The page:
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Lack of access to work permits continues to keep many migrants from being able to exit shelters

Obtaining work permits remains difficult for migrants in Chicago
Obtaining work permits remains difficult for migrants in Chicago 02:44

CHICAGO (CBS) -- The City of Chicago said Friday that there are more asylums seekers still in shelters than those who have been resettled out.

To date, the city said just about 36,000 people have come to Chicago since the crisis began.

The issue continues to be work permits – access to temporary protected status that can only be expedited for those who arrived from qualifying countries before Aug. 1.

Many of those in shelters arrived after Aug. 1. They cannot be self-sufficient without being able to work.

Mariana Coterras, a mother of two from Venezuela, finally got her work permit after almost two years of being in the U.S.

Coterras explained that one of the reasons why it took so long was because of the sheer cost of it all.

"Because everything requires an expense, then that is why the work permit has just come out," Cotteras said in Spanish.

Migrants still struggling to get work permits in Chicago 02:35

The application costs a few hundred dollars – and is entirely in English. That does not include any necessary legal fees, though many have had those costs waived with an additional application.

Coterras said since getting to the U.S., nothing has been easy for her or her family. She said her husband fled political persecution as she and her family traveled from Venezuela.

She had been volunteering by helping other new arrivals before being able to look for a paying job.

Since the crisis began, the City of Chicago estimates 12,353 people have been resettled out of shelters. An additional 4,659 have been reunited with sponsors.

The sponsors are people who asylum seekers already knew, and who have helped them adjust to living in the U.S.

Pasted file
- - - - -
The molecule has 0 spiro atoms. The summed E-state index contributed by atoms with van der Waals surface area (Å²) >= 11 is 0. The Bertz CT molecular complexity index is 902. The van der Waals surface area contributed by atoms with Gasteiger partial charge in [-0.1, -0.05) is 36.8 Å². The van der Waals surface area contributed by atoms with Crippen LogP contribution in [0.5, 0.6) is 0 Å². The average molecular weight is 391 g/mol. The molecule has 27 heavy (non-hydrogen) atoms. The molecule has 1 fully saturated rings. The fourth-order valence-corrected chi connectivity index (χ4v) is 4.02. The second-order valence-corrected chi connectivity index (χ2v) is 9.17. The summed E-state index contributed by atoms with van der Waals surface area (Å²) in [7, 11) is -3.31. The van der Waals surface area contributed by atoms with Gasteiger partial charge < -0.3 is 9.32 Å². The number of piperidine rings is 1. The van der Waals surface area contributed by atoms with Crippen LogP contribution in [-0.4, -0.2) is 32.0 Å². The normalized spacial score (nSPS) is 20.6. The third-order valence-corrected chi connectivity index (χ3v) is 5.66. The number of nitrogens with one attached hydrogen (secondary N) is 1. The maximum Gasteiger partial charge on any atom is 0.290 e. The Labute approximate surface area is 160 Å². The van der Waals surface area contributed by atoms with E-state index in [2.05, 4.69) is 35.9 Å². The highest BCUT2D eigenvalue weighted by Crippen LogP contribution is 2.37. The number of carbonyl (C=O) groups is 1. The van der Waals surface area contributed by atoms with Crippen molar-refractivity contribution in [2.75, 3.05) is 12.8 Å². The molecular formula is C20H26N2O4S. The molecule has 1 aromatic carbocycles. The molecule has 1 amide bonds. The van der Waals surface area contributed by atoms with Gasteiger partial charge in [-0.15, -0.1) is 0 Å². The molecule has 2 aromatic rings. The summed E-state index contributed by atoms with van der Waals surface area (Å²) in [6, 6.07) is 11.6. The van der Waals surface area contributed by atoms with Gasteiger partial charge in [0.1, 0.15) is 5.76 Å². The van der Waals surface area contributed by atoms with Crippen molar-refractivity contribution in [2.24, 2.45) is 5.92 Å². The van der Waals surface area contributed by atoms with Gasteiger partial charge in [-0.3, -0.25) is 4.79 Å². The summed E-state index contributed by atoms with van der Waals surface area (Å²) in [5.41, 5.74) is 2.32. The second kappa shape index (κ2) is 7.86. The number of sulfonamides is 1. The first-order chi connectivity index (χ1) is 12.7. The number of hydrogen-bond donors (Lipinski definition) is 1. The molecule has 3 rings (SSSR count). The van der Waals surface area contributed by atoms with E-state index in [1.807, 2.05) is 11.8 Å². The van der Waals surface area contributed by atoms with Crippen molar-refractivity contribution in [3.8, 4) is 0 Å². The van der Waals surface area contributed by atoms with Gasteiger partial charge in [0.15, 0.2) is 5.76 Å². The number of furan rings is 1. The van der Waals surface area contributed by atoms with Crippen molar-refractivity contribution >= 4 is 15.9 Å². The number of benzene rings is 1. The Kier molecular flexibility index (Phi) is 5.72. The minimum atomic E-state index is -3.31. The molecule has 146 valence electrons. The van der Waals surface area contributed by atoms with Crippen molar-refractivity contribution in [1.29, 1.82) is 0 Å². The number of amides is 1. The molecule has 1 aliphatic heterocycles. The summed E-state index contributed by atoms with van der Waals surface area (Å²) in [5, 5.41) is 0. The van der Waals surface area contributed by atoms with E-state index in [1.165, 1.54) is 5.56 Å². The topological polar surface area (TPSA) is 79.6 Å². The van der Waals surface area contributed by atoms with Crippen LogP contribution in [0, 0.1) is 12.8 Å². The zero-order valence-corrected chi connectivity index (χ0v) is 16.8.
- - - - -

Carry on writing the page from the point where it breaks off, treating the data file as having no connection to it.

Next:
Meanwhile, a total of 12,393 people remain in shelters – with little hope for a work permit in sight.

Volunteers have been working to provide basic necessities for families when they arrive – including clothes and medicine.

Johannes Favi is the deputy director of the Illinois Community for Displaced Immigrants. He has been collecting donations of clothing and basic necessities in both downtown Chicago and west suburban Elmhurst.

"We still are seeing people every day coming to our storage unit," he said.

Favi said the need has never slowed. His organization has also helped with paperwork and self-sufficiency.

"To be able to leave the shelter, you have to have community support," Favi said. "You have to have a case manager that could help you apply for benefits in Illinois and become self-sufficient. You have to learn English. That's the first step."

He said resettlement can take anywhere from months to years.

For families like Cotteras', it is a risk they are willing to take to build a better life for their children in America.

"Yes, since I left, the well-being of my children has really been our priority," Cotteras said in Spanish. "Unfortunately, we cannot return to our country, so my husband is politically persecuted – and our dream is to move forward, help our family who is in Venezuela, and give them a better for coming to our children.

The City of Chicago began a partnership on Nov. 9 with the federal government, state government, and The Resurrection Project, a nonprofit organization, to help migrants apply for work permits so they can legally get a job.

A few weeks ago, CBS 2 reported that the efforts of that partnership had pivoted to focus instead on those living outside city shelters – because they ran out of people who qualified inside shelters.

Only the Biden administration can change that qualification deadline that would make more people eligible.

Organizations like the Illinois Community for Displaced Immigrants have been pushing the Biden administration to extend the deadline for expedited work permits to include more people who arrived after Aug. 1. But this has been to no avail.

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